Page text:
Friday, April 10, 2015

Avoiding Power-Struggles at the Table, Part 2

Last time we talked about some principles for preventing conflict around food.  We cannot force a child to eat, but we will develop a strategy that will use our greatest ally, the child’s own hunger, to help the child learn self-control and healthy eating habits.  This will only work if the strategy is not sabotaged by allowing snacking between meals. 

Here are the steps:
  1. Make sure to have 4 consistent, predictable eating times every day (3 meals and a set snack time).  
  2. Serve healthy meals with at least 3 food groups that are age appropriate and let them choose what to eat off the plate.  For young children, simple or single ingredients foods are good choices rather than casseroles or gourmet. 
  3. If they complain or say they don’t like it, simply explain to them, “We don’t say what we don’t like, just put it off to the side, and eat the rest.”  If they continue to complain, then they receive a time-out for complaining.  Make it clear that the time-out is for complaining, send them to their room for the appropriate amount of time, then they can come back and try again.
  4. If they don’t eat anything, that’s okay.  Just make sure you follow the whole process and don’t get into a power struggle: don’t try to convince, beg, nag, lecture, argue or bribe.  If they eat nothing, it’s alright, it will not hurt them if they miss a meal or even two (despite what they say). 
  5. Explain to them that if they get up, it means they are done and cannot have anything to eat until the next meal or snack time.  Again, there is no need for arguing or convincing, just state the facts and then stick to the routine.  It’s not “you-against-him”, he is making his own choice and will have to learn to live with those choices.  This not only gets you out of the potential power-struggle, it is a good life lesson!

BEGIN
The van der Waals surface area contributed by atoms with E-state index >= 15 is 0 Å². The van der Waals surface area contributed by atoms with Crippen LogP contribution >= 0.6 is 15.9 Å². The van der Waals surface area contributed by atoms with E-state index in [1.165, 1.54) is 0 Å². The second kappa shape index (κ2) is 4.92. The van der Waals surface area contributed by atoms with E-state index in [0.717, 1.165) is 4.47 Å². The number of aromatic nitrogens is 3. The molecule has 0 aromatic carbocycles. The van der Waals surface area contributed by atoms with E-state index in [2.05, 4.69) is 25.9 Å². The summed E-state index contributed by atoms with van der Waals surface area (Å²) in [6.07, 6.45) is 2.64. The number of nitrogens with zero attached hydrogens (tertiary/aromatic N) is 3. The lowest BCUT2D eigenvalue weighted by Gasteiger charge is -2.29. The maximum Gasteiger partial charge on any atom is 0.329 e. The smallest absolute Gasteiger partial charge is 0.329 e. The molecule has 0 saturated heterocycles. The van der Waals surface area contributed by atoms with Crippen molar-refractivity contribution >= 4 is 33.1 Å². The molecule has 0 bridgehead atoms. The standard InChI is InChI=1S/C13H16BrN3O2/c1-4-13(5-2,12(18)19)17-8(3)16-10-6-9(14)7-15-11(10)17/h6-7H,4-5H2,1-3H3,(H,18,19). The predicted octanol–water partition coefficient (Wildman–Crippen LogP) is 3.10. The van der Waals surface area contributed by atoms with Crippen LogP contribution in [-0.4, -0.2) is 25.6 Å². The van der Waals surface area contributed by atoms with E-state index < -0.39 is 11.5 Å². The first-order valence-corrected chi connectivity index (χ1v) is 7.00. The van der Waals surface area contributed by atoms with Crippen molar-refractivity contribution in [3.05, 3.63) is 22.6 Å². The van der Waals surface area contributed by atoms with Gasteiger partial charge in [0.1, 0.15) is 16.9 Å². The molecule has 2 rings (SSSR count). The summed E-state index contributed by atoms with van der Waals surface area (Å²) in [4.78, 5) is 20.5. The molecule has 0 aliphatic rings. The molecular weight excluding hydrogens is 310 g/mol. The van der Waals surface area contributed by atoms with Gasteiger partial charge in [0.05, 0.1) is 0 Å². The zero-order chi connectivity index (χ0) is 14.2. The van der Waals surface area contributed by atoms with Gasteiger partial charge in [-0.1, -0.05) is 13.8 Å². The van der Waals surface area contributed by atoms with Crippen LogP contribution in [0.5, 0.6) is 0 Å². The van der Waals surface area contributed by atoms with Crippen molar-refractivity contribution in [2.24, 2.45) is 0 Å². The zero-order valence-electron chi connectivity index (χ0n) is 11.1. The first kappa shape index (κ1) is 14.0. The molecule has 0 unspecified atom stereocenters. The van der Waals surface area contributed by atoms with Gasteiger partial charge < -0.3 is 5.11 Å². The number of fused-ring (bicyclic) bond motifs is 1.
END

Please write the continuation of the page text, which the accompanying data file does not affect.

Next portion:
6. If they whine or complain that they are hungry between meals, don’t lecture, belittle, or say “I told you so.”  Just state the facts: “We will be having dinner at 6 PM, that is when we eat next.”  And move on without any emotion.  If their whining begins to infringe on the rights of you or others, they should have a time-out for the whining.

God made our bodies and biology works!  If you follow this process, they will eventually be hungry and learn to eat what you are giving them at a meal time.  But again, don’t make this into a big deal, and don’t shame them by saying, “I told you that you could eat it” or anything like that. 

As you grow together in this area, you will find that meal times together can be an enjoyable and pleasant experience for everyone and even become an important part of building a closer relationship with your child as you get to spend your meal time talking about life and learning about each other! 

Note: Juice and milk between meals are not a good idea because when they fill up on milk and juice (which are low in iron) they aren't hungry for foods with the iron and other nutrients that they need like meat, chicken, and beans.  Children should not have more that 1 cup of juice per day and if they are eating fruit they should have even less juice.  And children should not have more that 2 cups of milk per day and even less if they are eating other dairy.  If they are thirsty, water is the best choice, and it leaves plenty of room for healthy meals.

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